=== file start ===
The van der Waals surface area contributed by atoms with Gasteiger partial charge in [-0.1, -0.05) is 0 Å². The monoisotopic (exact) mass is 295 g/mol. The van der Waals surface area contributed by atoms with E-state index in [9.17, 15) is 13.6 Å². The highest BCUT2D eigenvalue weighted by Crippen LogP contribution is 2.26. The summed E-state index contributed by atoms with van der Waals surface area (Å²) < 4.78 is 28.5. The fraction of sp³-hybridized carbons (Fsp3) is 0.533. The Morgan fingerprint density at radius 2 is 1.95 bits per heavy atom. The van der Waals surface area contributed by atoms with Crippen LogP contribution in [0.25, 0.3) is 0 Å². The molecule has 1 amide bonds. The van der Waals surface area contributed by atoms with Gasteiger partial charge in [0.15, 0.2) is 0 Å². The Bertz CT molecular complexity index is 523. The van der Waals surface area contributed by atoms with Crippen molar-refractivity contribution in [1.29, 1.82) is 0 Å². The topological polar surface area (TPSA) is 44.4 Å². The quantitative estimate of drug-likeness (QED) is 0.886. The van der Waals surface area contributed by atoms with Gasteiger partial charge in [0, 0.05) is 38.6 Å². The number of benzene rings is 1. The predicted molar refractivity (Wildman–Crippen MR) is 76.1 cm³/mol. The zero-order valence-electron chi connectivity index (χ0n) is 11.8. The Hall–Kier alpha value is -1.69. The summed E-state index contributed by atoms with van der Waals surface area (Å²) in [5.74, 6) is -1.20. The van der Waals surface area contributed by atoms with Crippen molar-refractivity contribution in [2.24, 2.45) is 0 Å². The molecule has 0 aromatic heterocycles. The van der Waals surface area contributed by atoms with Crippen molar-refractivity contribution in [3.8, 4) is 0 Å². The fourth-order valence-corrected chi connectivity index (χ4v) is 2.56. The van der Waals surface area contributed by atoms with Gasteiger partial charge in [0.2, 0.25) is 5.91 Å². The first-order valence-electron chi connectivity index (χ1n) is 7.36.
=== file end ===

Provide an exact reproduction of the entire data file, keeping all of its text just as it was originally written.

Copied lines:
The van der Waals surface area contributed by atoms with Gasteiger partial charge in [-0.1, -0.05) is 0 Å². The monoisotopic (exact) mass is 295 g/mol. The van der Waals surface area contributed by atoms with E-state index in [9.17, 15) is 13.6 Å². The highest BCUT2D eigenvalue weighted by Crippen LogP contribution is 2.26. The summed E-state index contributed by atoms with van der Waals surface area (Å²) < 4.78 is 28.5. The fraction of sp³-hybridized carbons (Fsp3) is 0.533. The Morgan fingerprint density at radius 2 is 1.95 bits per heavy atom. The van der Waals surface area contributed by atoms with Crippen LogP contribution in [0.25, 0.3) is 0 Å². The molecule has 1 amide bonds. The van der Waals surface area contributed by atoms with Gasteiger partial charge in [0.15, 0.2) is 0 Å². The Bertz CT molecular complexity index is 523. The van der Waals surface area contributed by atoms with Crippen molar-refractivity contribution in [1.29, 1.82) is 0 Å². The topological polar surface area (TPSA) is 44.4 Å². The quantitative estimate of drug-likeness (QED) is 0.886. The van der Waals surface area contributed by atoms with Gasteiger partial charge in [0, 0.05) is 38.6 Å². The number of benzene rings is 1. The predicted molar refractivity (Wildman–Crippen MR) is 76.1 cm³/mol. The zero-order valence-electron chi connectivity index (χ0n) is 11.8. The Hall–Kier alpha value is -1.69. The summed E-state index contributed by atoms with van der Waals surface area (Å²) in [5.74, 6) is -1.20. The van der Waals surface area contributed by atoms with Crippen molar-refractivity contribution in [2.24, 2.45) is 0 Å². The molecule has 0 aromatic heterocycles. The van der Waals surface area contributed by atoms with Crippen molar-refractivity contribution in [3.8, 4) is 0 Å². The fourth-order valence-corrected chi connectivity index (χ4v) is 2.56. The van der Waals surface area contributed by atoms with Gasteiger partial charge in [0.2, 0.25) is 5.91 Å². The first-order valence-electron chi connectivity index (χ1n) is 7.36.